The IDSM Blade is only a 100M compatible. By installing the cross-bar fabric in the switch, you are effectively increasing the backplane speed to over 32G. The sensor would not be able to keep up with this data flow and as a result would constantly produce "Missed Packet Count" Alerts.
I've spoken with Cisco several times on this issue. I have two blades in a Cat 6509 switch without the cross-bar fabric but I do have 8 GBICs pumping data into the switch and I'm experiencing the "Missed Packet Count" phenomena on both blades.
Hope this answered your question...I'm sure someone from Cisco will respond and probably clarify my input as well.
The IDSM blade can be overwhelmed with both the original backplane and the new cross-bar fabric.
The original backplane has speeds of 32Gbps. This is way more than the IDS Module can monitor. This is why either SPAN or VACL Capture have to be used to limit the amount of data being sent to the IDS Module.
The IDS Module has an effective performance level somewhere between 100Mbps and 150Mbps. It is very hard to designate a specific number because the performance is very dependant on the type of traffic being monitored. A general rule of thumb would be performance of 100 Mbps.
So if the switch configuration is sending more than 100 Mbps to the IDS Module then it is likely that the IDS Module will drop packets and report "Missed Packet Count" alarms. You will need to limit the amount of traffic by limiting your span or switch to VACL Capture and being specific about the traffic types to monitor.
As for the newer cross-bar fabric, the switch can upgraded to handle 256 Gbps. It can do this because a new backplane was added.
Cat 6000 modules that work only with the original back plane have only a single connector to the original backplane (The IDS Module fits into this catgeory). These cards are often referred to as Classic cards.
Cat 6500 modules that work with both the original backplane as well as the new cross-bar fabric backplane have connectors to both the original backplane as well as the new cross-bar fabric. These cards are often referred to as Cross-bar Compatible.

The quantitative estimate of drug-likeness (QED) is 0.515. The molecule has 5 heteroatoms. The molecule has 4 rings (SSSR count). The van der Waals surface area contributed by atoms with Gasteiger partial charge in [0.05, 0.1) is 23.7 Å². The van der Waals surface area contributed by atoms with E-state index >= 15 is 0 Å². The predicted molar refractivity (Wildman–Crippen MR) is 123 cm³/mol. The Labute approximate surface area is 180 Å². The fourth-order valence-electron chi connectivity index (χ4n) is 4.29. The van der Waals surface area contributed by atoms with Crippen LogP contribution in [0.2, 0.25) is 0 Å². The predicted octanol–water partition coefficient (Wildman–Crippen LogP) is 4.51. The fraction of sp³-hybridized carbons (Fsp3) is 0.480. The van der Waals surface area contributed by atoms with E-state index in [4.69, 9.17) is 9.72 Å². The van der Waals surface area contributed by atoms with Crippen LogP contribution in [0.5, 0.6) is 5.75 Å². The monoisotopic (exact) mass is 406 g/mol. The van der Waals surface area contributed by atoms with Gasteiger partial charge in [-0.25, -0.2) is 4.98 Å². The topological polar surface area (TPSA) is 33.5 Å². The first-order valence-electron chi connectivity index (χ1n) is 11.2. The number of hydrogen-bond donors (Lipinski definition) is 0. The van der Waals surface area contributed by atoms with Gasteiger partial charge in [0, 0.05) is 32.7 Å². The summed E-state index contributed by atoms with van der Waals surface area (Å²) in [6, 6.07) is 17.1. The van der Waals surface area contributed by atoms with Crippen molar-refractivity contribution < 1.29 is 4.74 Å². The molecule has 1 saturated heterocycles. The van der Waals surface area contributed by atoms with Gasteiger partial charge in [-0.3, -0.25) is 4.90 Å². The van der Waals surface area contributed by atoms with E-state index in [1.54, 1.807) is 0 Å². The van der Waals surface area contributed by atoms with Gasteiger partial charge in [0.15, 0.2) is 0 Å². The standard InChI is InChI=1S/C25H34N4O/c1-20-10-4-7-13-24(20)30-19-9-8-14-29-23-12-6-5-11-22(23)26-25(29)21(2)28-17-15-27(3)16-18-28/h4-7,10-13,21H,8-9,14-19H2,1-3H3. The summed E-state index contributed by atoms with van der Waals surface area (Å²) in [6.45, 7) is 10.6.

There is even a 3rd type of card called Cross-bar Only that will only connect to the new cross-bar fabric. These are you 10GE cards and high end WAN cards.
The switch, however, will not utilize this new cross-bar fabric unless a Switch Fabric Module (SFM) or SFM2 is also in the switch, and the sup card is a Supervisor 2. The cross-bar fabric is also only available in the 65xx switches and 76xx OSRs and not the original 600x switches.
To get the optimal 256 Gbps performance the user has to have a 6500 switch (or 7600 OSR), a Sup2, an SFM (or SFM2), and ALL of the other modules have to be either cros-bar compatible or cross-bar only cards.
Inserting a Classic card (like the IDSM) into the switch above will cause the switch to change the way it uses the backplane. What happens is that Supevisor 2 now has to be able to transmit packets over the orignal packplane as well as the new cross-bar backplane. This is referred to as "truncated" mode. The end result is that the effective performance of the switch drops from 256 Gpbs to somewhere between 128 Gbps and 32 Gbps (original backplane speed). The real speed is very dependant on the exact types of cards and the flow of traffic, but is somewhere between 128 and 32 Gbps.
It is because of this performance drop from 256Gbps that some users do not want to put the IDSM into a switch optimized for cross-bar fabric.
What users do need to know though, is that the IDSM is not the only card that does this. All cards that are not cross-bar compatible will do this.
That is why Cisco makes even the 48 port 10/100 line card in multiple varieties. Some are cross-bar compatible, and some are not (classic cards).
We only have the classic card variety for the IDSM at this time, and do not currently sell the cross-bar compatible variety of the IDSM.
Understand that the IDSM will work in this scenario and is fully supported. You still need to use Span and VACL Capture to limit the montored traffic to 100Mbps or you recieve the "Missed Packet Count" alarm just like with the original backplane.
So when we say that the IDSM is not cross-bar compatible we mean that it is a Classic card. It will work in a switch that is utilizing the cross-bar it is just that the switch goes into "truncated" mode and the performance of the switch drops.
Also realize that if you remove the SFM, or use a Sup1 instead of a Sup2, or use a 6000 instead of a 6500 switch, then the entire switch reverts to using the orignal backplane with performance of 32Gbps.
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